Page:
The CIA explained that the UFO sightings of the past were were directly correlated to them testing U-2 spy planes at altitudes of over 60,000 feet, once thought an impossible height to fly.

And how has the CIA come to the conclusion that numerous reported sightings of alien spacecraft were really U-2 spy planes on test flights? Again, from the article at dailymail.co.uk:

UPI reports that the CIA soon realized that UFO sightings lined up with the place and time the U-2 planes were flying but that they purposefully chose not to let people know that what they were seeing were not aliens but spies.

Many people may recall that the U-2 spy plane was a Cold War aircraft developed to photograph enemy targets from extremely high altitudes. They flew out of top-secret military bases in California and Nevada, states where many of the UFO sightings were reported.

Of course, with the skepticism among many doubters as to the truth-telling habits of the CIA, this new revelation from the spy agency may simply reinforce the belief that those mysterious objects in the skies during the ’50’s really were UFOs.

 

This post originally appeared on Western Journalism – Informing And Equipping Americans Who Love Freedom

Is Government Ever Faithful To The Constitution?

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When the government is waving at us with its right hand, so to speak, it is the government’s left hand that we should be watching. Just as a magician draws your attention to what he wants you to see so you will not observe how his trick is performed, last week presented a textbook example of public disputes masking hidden deceptions. Here is what happened.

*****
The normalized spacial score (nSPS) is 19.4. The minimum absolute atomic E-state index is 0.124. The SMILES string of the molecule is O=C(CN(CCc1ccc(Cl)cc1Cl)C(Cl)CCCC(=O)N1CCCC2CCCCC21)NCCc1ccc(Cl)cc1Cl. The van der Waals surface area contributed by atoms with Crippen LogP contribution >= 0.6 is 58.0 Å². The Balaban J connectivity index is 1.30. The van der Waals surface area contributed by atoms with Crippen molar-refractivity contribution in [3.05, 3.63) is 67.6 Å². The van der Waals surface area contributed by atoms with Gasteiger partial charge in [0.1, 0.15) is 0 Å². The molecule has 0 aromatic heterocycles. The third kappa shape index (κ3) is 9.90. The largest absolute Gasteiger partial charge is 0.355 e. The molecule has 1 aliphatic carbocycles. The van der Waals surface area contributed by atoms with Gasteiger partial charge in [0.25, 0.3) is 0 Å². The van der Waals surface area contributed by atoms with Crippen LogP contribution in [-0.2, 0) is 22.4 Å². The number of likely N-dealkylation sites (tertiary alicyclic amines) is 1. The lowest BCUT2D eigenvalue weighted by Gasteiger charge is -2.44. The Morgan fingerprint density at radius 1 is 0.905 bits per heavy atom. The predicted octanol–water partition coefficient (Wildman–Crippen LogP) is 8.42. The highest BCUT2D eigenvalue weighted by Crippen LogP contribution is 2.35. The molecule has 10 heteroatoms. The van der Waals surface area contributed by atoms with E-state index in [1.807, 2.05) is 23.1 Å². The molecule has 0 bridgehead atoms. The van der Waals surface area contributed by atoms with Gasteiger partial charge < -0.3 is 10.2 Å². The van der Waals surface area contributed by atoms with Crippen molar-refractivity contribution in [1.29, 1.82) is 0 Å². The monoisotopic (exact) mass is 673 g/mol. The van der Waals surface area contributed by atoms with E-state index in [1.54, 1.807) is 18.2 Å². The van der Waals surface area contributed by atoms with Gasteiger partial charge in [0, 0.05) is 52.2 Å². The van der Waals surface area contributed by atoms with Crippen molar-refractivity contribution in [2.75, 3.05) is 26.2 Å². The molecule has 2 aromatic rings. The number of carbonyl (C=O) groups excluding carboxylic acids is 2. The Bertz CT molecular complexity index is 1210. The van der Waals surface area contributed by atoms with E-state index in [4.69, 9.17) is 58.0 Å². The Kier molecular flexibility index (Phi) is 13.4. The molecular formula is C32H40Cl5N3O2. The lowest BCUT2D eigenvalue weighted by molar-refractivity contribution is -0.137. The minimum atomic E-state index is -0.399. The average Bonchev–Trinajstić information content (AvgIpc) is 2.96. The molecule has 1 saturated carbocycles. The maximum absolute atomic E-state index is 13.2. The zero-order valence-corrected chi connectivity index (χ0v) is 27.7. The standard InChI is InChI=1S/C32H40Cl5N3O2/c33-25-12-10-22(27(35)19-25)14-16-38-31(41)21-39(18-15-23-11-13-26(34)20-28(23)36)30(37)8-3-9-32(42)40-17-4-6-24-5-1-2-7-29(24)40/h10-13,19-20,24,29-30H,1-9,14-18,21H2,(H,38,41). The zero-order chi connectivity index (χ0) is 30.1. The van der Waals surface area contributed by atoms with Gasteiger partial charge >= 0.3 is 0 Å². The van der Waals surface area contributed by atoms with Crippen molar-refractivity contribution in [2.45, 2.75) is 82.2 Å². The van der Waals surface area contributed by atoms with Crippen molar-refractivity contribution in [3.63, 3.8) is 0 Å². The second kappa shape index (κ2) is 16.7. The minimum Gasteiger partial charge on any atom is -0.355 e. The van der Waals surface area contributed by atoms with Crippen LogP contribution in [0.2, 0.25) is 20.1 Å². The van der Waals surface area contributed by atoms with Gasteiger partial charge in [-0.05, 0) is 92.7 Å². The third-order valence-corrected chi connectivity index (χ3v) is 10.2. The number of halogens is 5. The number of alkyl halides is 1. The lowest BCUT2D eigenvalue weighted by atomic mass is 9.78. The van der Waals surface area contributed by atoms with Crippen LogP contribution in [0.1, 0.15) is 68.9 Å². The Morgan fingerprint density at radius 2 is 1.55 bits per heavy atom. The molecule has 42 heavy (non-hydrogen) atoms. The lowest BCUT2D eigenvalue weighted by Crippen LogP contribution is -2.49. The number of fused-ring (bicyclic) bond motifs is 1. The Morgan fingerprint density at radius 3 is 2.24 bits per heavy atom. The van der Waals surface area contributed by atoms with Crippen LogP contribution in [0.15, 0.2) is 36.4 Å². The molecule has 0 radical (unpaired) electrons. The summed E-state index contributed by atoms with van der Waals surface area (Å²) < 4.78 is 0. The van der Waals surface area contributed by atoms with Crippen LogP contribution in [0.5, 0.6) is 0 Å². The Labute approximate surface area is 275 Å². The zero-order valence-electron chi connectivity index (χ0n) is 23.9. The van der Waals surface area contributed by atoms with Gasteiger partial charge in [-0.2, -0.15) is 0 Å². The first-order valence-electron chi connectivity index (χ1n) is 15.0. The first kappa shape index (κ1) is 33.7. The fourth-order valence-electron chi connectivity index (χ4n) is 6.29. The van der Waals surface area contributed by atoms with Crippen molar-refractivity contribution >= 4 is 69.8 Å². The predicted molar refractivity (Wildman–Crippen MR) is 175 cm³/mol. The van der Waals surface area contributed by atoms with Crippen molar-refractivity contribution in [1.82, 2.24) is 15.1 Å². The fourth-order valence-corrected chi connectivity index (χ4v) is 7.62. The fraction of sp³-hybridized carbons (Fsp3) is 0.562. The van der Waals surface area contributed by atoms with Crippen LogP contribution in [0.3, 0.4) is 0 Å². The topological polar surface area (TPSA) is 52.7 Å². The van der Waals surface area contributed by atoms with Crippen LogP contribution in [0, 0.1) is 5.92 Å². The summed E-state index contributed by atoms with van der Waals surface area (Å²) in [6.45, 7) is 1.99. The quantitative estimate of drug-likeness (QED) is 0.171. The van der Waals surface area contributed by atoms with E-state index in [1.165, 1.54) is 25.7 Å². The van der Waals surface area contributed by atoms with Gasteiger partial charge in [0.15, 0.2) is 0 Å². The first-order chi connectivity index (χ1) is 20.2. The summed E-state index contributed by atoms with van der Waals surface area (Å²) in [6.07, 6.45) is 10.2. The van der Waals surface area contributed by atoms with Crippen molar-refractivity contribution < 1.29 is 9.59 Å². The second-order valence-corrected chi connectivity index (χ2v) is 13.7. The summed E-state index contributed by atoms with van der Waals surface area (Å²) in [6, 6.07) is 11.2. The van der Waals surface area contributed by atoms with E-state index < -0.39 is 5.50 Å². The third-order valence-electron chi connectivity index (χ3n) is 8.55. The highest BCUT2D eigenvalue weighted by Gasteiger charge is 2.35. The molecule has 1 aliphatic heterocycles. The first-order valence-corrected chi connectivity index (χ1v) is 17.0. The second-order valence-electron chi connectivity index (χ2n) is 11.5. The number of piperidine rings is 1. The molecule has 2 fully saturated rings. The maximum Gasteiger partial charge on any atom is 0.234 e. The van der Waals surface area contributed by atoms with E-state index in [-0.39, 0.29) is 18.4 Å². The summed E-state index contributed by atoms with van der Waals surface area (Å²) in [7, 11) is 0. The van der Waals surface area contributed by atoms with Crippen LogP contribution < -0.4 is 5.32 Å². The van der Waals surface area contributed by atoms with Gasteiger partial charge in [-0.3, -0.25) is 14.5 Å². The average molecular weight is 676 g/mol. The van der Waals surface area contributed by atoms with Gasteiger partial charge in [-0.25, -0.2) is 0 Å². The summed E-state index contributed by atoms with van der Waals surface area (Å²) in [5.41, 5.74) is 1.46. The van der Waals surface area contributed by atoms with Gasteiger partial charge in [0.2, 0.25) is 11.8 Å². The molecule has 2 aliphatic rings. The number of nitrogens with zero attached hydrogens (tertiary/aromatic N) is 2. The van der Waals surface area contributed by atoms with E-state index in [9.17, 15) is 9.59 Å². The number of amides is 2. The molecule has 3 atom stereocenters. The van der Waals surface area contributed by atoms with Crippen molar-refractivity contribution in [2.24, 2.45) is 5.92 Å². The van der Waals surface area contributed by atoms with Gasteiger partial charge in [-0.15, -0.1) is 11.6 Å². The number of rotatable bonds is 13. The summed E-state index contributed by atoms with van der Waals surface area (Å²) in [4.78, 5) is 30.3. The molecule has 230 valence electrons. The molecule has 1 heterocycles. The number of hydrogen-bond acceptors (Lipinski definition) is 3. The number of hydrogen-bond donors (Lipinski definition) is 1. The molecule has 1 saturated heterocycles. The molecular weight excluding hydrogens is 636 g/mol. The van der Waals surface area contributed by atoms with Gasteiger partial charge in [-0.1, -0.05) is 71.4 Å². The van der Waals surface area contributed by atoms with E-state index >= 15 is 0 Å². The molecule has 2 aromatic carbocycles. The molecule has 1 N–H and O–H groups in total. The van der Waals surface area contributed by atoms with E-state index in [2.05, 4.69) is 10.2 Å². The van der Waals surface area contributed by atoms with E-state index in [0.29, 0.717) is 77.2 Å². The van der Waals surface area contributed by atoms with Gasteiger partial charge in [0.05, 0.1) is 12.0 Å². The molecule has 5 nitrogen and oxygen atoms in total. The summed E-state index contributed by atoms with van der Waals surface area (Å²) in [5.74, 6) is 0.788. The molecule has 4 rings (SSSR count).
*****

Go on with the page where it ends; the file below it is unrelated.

Last week was dominated by two huge news stories. One was the revelation by the Senate Intelligence Committee of torture committed by CIA agents and contractors on 119 detainees in the post-9/11 era — 26 of whom were tortured for months by mistake. In that revelation of anguish and error were the conclusions by CIA agents themselves that their torture had not produced helpful information. President Barack Obama acknowledged that the CIA had tortured; yet he directed the Department of Justice not to prosecute those who tortured and those who authorized it.

The other substantial news story was the compromise achieved by Congress and the White House to fund the government through the end of September 2015. That legislation, which is 2,000 pages in length, was not read by anyone who voted for it. It spends a few hundred billion dollars more than the government will collect in tax revenue. The compromise was achieved through bribery; members of Congress bought and sold votes by adding goodies (in the form of local expenditures of money borrowed by the federal government) to the bill that were never debated or independently voted upon and were added solely to achieve the votes needed for passage. This is how the federal government operates today. Both parties participate in it. They have turned the public treasury into a public trough.